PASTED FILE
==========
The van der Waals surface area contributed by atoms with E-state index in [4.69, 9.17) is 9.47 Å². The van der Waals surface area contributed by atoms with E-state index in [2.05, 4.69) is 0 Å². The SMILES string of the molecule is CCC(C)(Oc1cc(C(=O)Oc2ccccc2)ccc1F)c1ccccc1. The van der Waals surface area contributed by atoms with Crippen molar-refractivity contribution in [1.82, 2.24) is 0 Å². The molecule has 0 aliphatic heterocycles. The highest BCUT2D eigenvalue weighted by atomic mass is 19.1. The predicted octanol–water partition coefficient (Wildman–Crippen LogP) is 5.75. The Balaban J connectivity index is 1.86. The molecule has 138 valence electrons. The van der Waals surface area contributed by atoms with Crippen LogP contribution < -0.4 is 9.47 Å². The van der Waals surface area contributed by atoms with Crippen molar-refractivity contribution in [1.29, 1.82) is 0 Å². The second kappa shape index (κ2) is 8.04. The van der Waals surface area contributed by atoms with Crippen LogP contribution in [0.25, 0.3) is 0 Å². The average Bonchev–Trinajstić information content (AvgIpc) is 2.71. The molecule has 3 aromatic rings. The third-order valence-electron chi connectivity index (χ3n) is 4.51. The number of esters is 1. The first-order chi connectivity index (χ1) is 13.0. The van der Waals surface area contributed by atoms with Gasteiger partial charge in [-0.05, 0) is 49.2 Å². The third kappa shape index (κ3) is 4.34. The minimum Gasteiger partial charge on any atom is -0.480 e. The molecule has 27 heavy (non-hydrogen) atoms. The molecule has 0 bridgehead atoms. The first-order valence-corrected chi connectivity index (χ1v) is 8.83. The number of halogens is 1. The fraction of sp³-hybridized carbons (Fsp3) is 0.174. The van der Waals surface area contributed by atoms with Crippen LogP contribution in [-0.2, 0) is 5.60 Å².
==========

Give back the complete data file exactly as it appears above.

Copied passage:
The van der Waals surface area contributed by atoms with E-state index in [4.69, 9.17) is 9.47 Å². The van der Waals surface area contributed by atoms with E-state index in [2.05, 4.69) is 0 Å². The SMILES string of the molecule is CCC(C)(Oc1cc(C(=O)Oc2ccccc2)ccc1F)c1ccccc1. The van der Waals surface area contributed by atoms with Crippen molar-refractivity contribution in [1.82, 2.24) is 0 Å². The molecule has 0 aliphatic heterocycles. The highest BCUT2D eigenvalue weighted by atomic mass is 19.1. The predicted octanol–water partition coefficient (Wildman–Crippen LogP) is 5.75. The Balaban J connectivity index is 1.86. The molecule has 138 valence electrons. The van der Waals surface area contributed by atoms with Crippen LogP contribution < -0.4 is 9.47 Å². The van der Waals surface area contributed by atoms with Crippen molar-refractivity contribution in [1.29, 1.82) is 0 Å². The second kappa shape index (κ2) is 8.04. The van der Waals surface area contributed by atoms with Crippen LogP contribution in [0.25, 0.3) is 0 Å². The average Bonchev–Trinajstić information content (AvgIpc) is 2.71. The molecule has 3 aromatic rings. The third-order valence-electron chi connectivity index (χ3n) is 4.51. The number of esters is 1. The first-order chi connectivity index (χ1) is 13.0. The van der Waals surface area contributed by atoms with Gasteiger partial charge in [-0.05, 0) is 49.2 Å². The third kappa shape index (κ3) is 4.34. The minimum Gasteiger partial charge on any atom is -0.480 e. The molecule has 27 heavy (non-hydrogen) atoms. The molecule has 0 bridgehead atoms. The first-order valence-corrected chi connectivity index (χ1v) is 8.83. The number of halogens is 1. The fraction of sp³-hybridized carbons (Fsp3) is 0.174. The van der Waals surface area contributed by atoms with Crippen LogP contribution in [-0.2, 0) is 5.60 Å².